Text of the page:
Written by Chris Balemi An overweight cow is more exposed to an increased risk of ketosis in early lactation. This is particularly prevalent in pasture fed cows as there can be limited options for balancing the diet. There is much debate around exactly what the ideal body condition score should be in largely pasture-based feed systems. Under this management system there is a fine line between cows having an adequate condition score or being overweight, which runs an increased risk of ketosis and fatty liver disease.
HOW DO FARMERS AND HERD MANAGERS MAINTAIN OPTIMUM CONDITION, WITHOUT THE RISKS ASSOCIATED WITH OVER CONDITIONING THEIR COWS?
Fat cows wouldn’t be an issue if they weren’t subject to a higher risk of metabolic diseases, particularly ketosis. Maintaining herd condition and holding it at the correct level can be a very fine line. To successfully manage the conditioning of our herds, we first need to understand the processes at play and the nutritional factors that govern and balance it.
Ketosis in dairy cattle is triggered by an energy deficiency in early lactation. When blood glucose levels reach a low point, the body then begins to mobilise body fat as an alternative energy source. The downside to mobilising large amounts of fat is that it risks clogging the liver, which can run the risk of catastrophic liver failure, or what is termed as fatty liver disease. Stored fat is also considered an inefficient means of creating energy, and in some instances mobilising it can use more energy than it creates.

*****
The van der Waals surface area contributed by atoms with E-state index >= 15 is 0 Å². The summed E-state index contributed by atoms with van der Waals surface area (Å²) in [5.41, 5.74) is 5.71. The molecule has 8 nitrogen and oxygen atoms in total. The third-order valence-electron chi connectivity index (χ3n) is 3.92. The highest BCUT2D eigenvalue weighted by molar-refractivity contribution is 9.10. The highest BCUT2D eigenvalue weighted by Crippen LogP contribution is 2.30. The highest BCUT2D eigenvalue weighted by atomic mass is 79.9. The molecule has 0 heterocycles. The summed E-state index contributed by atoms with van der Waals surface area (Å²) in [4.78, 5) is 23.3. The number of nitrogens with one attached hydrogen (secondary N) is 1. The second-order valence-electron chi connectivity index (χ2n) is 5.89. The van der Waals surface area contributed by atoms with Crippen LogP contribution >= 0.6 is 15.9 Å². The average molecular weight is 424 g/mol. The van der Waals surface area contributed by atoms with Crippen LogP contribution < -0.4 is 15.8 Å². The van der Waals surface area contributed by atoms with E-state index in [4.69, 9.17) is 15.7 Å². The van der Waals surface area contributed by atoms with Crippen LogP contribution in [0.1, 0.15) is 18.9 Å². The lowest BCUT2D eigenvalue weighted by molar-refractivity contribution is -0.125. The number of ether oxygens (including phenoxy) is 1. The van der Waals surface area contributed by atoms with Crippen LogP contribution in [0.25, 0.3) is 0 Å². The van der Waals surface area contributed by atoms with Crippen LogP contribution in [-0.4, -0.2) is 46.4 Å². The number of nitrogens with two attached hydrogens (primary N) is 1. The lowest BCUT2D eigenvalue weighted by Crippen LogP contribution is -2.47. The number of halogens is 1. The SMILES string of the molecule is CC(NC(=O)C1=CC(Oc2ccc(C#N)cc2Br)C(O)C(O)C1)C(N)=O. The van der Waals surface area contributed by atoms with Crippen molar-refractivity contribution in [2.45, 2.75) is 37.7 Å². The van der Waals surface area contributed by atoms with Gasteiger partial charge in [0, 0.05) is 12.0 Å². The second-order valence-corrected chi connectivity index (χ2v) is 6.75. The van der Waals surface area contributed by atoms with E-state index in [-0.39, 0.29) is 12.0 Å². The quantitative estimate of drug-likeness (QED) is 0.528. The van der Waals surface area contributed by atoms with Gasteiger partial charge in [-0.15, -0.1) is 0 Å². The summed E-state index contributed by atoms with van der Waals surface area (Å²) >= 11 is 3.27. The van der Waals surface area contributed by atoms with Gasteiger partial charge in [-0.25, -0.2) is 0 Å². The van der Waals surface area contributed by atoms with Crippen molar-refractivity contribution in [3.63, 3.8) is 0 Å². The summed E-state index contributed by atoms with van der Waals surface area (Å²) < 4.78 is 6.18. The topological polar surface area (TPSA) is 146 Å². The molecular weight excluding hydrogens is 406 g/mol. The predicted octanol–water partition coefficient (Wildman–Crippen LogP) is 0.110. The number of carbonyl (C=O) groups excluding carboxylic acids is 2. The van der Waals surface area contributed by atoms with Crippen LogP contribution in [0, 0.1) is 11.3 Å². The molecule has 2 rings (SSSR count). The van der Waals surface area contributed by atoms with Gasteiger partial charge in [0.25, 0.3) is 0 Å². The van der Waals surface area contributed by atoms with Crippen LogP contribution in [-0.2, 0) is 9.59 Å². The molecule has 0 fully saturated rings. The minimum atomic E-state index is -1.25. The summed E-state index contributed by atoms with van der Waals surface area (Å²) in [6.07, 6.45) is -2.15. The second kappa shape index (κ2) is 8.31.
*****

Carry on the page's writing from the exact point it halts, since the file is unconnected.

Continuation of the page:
Under the right circumstances converting fat to energy should be a normal, healthy, and efficient process. As mentioned earlier, this process can be extremely beneficial in times of short term food shortage or stress periods. In this way it can be utilised when extra energy is required to plug gaps, such as calving and early lactation.
Science is now showing us that if the body is nutritionally balanced, the process of converting fat to energy can be more efficiently managed without experiencing the negative downsides. In order to prevent fatty liver and maintain general liver health, nutrients play a paramount role. The key nutrients in this process are defined as methyl donors, which are the amino acids; choline, methionine, and betaine. These methylated compounds contain a one-carbon group), which have the ability to play a fundamental role in hundreds of metabolic reactions. A deficiency of any one of these elements can jeopardise the health and the economic performance of the early lactating cow.
Towards late gestation, the requirement for methionine increases in dairy cows due to inadequate DMI, as well as the increased protein demand to support foetal growth and the onset of the next lactation. Milk contains a high amount of methylated compounds (choline and methionine) as components of milk fat micelles or proteins. At the beginning of lactation, a dairy cow has a high demand for these compounds due to high metabolic need. The availability of ready-to-use methyl groups is low in ruminants because of the extensive rumen degradation that takes place at this time, as well as the reduced DMI at the onset of the lactation. This creates a shortage of methylated compounds, particularly in the lead up to calving and in early lactation